‘A operates a ‘drive-yourself automobile business. He sends his cars for repair to the repair shop of B. Through the negligence of B’s mechanic, the brakes on a care which A lets to C are dangerously defective, although this could not have been discovered by an inspection which it would be reasonable to require A to make before letting the car. Owing to the defective brakes C is unable to stop the car in time to avoid running into a ditch. A is subject to liability to C and D, a friend of C, whom C is taking for a pleasure drive in the car.’

Id. (quoting II Restatement of the Law of Torts, pg. 1146).

The Court found the above hypothesis was found in the facts of the case. Id. at 338. The Court proceeded to hold that the driver was negligent in failing to properly inspect the brakes of the tractor to ensure the brakes could withstand the stress of the journey and that the driver was negligent in the selection of the mechanic. Id. at 338-39.

Based on the above decisions, Ohio seems to follow that defective brakes can help support a proximate cause argument for a collision. A key distinguishing fact from the cases cited and the case at bar is that the cases cited involved violations of a statutory duty to maintain good brakes and the assured-clear-distance-ahead provisions, amongst other Ohio Revised Code provisions. See R.C. 4511.21; R.C. 4513.20. Thus, there may be an argument that these cases are not as binding, but the cases do provide an avenue to establish that the defective brakes caused the collision, and that the tractor trailer should have never been on the roadway in the first place.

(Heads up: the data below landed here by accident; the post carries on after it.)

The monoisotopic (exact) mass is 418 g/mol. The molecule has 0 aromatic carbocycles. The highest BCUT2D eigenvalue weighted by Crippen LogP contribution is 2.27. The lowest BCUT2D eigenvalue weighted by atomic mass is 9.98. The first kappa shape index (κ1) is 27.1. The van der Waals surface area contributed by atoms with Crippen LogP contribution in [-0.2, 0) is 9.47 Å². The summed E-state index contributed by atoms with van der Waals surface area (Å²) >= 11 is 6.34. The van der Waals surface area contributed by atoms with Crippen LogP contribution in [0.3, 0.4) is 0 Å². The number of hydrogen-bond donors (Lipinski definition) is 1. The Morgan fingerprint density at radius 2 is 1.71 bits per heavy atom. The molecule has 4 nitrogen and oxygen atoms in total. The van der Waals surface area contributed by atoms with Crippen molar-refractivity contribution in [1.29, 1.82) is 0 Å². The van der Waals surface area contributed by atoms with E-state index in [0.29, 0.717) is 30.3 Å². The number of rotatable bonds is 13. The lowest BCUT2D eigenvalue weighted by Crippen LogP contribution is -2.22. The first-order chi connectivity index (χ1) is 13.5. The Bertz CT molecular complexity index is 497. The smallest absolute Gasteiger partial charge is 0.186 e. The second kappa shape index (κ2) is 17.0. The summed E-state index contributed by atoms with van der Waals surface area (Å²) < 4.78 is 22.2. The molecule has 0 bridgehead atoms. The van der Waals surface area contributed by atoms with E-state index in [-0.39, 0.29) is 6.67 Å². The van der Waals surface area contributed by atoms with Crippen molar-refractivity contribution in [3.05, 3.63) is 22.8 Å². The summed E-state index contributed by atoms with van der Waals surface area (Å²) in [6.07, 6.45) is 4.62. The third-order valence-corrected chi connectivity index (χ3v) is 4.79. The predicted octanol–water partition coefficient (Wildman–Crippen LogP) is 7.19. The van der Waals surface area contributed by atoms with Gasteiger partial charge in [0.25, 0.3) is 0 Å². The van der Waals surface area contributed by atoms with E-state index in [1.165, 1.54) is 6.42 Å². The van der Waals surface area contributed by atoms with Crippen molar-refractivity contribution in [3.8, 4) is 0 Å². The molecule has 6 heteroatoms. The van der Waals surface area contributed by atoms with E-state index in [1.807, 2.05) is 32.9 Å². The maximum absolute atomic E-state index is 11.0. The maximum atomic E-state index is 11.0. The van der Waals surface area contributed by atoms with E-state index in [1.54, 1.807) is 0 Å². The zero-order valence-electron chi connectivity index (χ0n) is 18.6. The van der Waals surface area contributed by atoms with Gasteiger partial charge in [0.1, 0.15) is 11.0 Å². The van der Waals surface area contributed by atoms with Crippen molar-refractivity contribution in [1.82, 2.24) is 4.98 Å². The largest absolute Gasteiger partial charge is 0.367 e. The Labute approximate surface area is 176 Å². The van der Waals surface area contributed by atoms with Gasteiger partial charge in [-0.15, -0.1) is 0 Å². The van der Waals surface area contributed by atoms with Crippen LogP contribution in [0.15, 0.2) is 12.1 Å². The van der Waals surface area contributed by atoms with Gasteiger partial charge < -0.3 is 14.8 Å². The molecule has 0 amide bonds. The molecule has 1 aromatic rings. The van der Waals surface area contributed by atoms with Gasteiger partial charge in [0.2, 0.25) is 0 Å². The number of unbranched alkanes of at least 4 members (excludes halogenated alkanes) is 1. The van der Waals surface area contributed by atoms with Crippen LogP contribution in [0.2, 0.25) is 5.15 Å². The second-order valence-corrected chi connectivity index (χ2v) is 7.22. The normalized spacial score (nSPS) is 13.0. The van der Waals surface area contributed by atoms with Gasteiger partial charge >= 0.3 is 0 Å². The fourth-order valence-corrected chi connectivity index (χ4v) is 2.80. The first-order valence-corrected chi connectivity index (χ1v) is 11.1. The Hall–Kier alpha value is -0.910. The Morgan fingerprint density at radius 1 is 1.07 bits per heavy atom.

Ohio has recognized that the operator of a motor vehicle maintains duty to make sure his or her brakes are working properly. Jim Heneghan examines a case where a driver was negligent in failling to inspect brakes to make sure they were roadworthy.